Then there was the man who used to sit and stare at me every day while I sat at the information desk.  He was one of several patrons who would come in every morning and stay in the building for hours.  BTW, this is often one of the possible indicators that a patron might have mental issues.  But we never know if our “all-day” patrons have freelance or other untraditional jobs, or if they’re on welfare, or are homeless, or are mentally or physically disabled.  Anyway, one day this man, whose sole interactions with me up to that point had consisted of “Where’s the bathroom key?” and “Why isn’t there any staff at this desk?” came up to me while I was in the stacks looking for books for another patron.  He came around the side of one of the bookcases, leaned against it, stared at me, and said, “So, when are you and me gonna get together?” It was just like out of a bad 1970’s movie, except I was a librarian and he was an “all-day” patron who didn’t shower as frequently as he should have.  Oh, and in case you were wondering, my answer was, “Thank you very much for asking, but I’m afraid I’m already taken.”  Because that sounds a lot nicer than, “GOD, no!  Not if you were the last man on earth!”

One day several years ago I decided on a whim to google myself and see what I would find.  And that’s when I discovered that B was alive and well, that he was married and was living in another part of the country … and that he still had a special place in his heart for me.  You see, when I googled myself I found a blog entry that he had written about a romantic encounter between the two of us.  I had two major problems with this essay of his.  The first is that while he was writing under a pseudonym, he used my first and last name.  Which means that I could find it, any of my ex-boyfriends could find it, and anyone who wanted to stalk me could find it.  The second problem is that the romantic encounter did not go quite the way that he described.  According to his version, I was begging for this encounter to happen.  With tears in my eyes, no less!  But according to REALITY … well, I’ll just say that no pleading was done on MY part.  Which is, I think, an important distinction.  Right after I found this blog, I was so mad that I wanted to find him and push him in front of a bus.  But my friends convinced me to calm down and told me not to write back to him under any circumstances.  So I haven’t.  The post is still there, but he finally removed my last name from it.  Which makes me about one iota less pissed off.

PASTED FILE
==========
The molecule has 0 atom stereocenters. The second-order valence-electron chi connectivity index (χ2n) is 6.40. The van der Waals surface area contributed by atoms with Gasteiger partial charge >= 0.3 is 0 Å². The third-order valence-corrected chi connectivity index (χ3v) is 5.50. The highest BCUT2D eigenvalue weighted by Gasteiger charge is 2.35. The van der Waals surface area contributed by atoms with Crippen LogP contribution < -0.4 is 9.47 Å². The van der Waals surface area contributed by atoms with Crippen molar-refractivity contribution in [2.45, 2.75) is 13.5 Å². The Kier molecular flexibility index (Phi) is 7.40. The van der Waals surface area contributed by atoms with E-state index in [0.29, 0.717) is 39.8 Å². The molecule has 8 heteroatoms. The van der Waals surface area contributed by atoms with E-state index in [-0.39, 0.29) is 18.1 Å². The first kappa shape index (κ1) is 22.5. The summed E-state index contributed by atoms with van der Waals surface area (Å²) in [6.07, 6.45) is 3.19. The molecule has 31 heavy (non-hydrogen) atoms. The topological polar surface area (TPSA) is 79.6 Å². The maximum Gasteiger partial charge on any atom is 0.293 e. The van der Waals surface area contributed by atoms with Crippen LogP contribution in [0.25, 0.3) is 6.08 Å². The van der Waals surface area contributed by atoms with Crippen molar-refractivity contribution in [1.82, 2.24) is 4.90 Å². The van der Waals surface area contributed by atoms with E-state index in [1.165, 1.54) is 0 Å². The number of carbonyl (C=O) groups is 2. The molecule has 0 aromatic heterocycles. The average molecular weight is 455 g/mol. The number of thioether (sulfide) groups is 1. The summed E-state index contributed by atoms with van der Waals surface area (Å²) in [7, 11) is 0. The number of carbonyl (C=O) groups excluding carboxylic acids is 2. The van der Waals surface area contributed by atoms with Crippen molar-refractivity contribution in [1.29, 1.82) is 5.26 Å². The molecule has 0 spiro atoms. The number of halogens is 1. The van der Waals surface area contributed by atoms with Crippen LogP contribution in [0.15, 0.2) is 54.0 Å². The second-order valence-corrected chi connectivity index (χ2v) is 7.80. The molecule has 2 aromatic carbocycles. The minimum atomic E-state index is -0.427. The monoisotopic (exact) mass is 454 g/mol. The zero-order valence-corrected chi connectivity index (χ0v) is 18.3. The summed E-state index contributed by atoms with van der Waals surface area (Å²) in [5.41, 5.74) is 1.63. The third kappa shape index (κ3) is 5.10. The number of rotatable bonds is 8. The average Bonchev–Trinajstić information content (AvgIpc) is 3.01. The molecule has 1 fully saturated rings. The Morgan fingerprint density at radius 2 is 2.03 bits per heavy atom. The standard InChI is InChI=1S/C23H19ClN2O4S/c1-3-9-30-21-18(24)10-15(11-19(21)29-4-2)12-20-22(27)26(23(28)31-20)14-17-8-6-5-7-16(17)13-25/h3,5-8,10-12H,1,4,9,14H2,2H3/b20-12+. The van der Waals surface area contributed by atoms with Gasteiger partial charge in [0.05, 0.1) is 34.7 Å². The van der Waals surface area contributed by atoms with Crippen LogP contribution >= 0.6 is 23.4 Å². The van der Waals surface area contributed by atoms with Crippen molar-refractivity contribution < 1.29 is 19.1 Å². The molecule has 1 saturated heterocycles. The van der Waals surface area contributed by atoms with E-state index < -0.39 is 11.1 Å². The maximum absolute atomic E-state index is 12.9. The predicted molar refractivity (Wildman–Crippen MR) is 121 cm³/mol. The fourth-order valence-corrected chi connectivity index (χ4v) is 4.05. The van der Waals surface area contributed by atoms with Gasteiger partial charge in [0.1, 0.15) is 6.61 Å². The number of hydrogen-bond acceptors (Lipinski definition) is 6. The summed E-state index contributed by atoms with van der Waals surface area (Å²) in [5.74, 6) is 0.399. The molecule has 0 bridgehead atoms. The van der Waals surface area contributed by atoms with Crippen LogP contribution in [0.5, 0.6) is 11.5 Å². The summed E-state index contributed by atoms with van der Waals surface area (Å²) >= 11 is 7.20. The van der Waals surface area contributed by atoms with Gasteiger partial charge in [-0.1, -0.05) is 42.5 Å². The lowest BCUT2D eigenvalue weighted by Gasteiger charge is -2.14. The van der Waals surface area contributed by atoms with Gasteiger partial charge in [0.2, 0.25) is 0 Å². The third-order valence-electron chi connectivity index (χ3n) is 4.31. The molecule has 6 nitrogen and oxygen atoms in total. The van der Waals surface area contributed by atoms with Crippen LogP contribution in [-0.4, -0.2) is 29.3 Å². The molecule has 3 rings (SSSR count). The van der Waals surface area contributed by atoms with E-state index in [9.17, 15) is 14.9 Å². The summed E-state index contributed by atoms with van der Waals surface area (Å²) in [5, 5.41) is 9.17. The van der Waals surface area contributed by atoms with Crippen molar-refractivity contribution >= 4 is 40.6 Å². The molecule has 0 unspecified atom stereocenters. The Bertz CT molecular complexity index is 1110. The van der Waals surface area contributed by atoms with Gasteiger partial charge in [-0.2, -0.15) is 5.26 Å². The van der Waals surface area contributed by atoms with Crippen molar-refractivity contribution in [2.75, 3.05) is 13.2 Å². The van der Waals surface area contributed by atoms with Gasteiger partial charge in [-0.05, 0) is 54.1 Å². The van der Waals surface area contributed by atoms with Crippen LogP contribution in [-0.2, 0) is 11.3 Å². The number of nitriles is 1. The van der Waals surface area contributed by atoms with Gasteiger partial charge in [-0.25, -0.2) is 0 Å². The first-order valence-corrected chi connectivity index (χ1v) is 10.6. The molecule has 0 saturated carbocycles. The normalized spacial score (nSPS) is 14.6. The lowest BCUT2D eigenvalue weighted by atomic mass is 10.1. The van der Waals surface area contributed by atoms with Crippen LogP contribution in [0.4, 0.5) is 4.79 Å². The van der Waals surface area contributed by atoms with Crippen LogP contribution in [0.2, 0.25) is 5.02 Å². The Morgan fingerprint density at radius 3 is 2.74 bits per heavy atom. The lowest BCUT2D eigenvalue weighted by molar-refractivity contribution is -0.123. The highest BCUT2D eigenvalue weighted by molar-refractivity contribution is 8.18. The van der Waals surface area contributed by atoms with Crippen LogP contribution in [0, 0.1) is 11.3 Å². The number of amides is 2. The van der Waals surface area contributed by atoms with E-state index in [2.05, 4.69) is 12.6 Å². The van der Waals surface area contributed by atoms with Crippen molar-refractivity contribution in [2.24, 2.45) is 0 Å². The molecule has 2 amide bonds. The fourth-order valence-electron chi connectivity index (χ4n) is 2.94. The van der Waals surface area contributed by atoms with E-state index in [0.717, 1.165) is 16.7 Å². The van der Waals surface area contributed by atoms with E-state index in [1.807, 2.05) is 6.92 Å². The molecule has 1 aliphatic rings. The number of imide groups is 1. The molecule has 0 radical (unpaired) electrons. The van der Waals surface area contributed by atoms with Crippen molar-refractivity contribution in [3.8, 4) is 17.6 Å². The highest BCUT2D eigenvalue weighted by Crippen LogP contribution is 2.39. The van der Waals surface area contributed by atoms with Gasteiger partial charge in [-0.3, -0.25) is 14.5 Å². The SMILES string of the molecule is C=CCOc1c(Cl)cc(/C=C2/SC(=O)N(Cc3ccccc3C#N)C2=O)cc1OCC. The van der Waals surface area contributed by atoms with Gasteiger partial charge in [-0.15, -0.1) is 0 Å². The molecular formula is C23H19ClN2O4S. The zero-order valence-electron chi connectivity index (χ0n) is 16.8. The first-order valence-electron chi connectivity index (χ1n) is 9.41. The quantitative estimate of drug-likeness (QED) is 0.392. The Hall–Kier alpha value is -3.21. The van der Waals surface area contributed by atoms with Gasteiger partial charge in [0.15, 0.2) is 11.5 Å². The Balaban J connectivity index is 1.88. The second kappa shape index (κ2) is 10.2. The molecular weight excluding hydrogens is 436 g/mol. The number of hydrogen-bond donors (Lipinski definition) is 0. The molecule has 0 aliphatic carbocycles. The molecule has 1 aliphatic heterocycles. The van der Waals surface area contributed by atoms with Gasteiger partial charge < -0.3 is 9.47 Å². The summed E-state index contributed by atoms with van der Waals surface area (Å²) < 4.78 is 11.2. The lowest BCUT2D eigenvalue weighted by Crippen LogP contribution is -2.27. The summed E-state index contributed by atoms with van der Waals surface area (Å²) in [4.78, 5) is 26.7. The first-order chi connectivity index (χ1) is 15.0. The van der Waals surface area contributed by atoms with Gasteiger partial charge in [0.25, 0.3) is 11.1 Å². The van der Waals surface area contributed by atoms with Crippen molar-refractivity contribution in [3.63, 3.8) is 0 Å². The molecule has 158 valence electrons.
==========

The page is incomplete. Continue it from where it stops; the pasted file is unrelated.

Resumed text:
As you can probably tell, I am very cautious about trusting people.  I was already cautious, being a single woman and a born-and-bred New Yorker, but as the people who came out of the woodwork grew stranger and stranger, I strengthened the virtual walls I put up around myself.  So when I let my guard down for somebody new, it’s a big deal.  And if that person abuses that trust, it’s an even bigger deal.  Several years ago I worked in a library that had ongoing safety issues (lots of problem patrons plus a lack of staff support).  Since I was spending so much time with one of the men who was helping to ensure our safety, I let my guard down and we became friendly.  All we did was talk, and we never saw each other outside of work, but we used to have good conversations.  My job at that time was pretty miserable, and talking to him was one of the highlights of my work day.  Yes, he would sometimes talk about problems he was having with his wife, but I thought that I was being a good friend and a good listener by letting him talk and trying to be supportive.  Eventually he left that place and I left that place, and I started a new chapter in my life.  And then one day I received an anonymous email from someone who said that he had been looking for me, that he had finally found me, and that he couldn’t stop thinking about me.  I had no idea who’d sent it, but given my job of working in a public library where anybody could walk in at any moment, I couldn’t stop worrying about it.  I was getting jumpy whenever I was at the information desk, and I started having terrible nightmares.  I would dream that I was fighting with someone, and when I woke up all of my muscles would ache.  Finally I asked my boyfriend to help me learn this person’s identity — they both had email accounts with the same company.  I stood looking over my boyfriend’s shoulder while he looked up the profile, and when I learned that the anonymous stalker who had been giving me nightmares was the same man who I had thought was my friend, and whom I would have trusted with my life … I was absolutely DEVASTATED.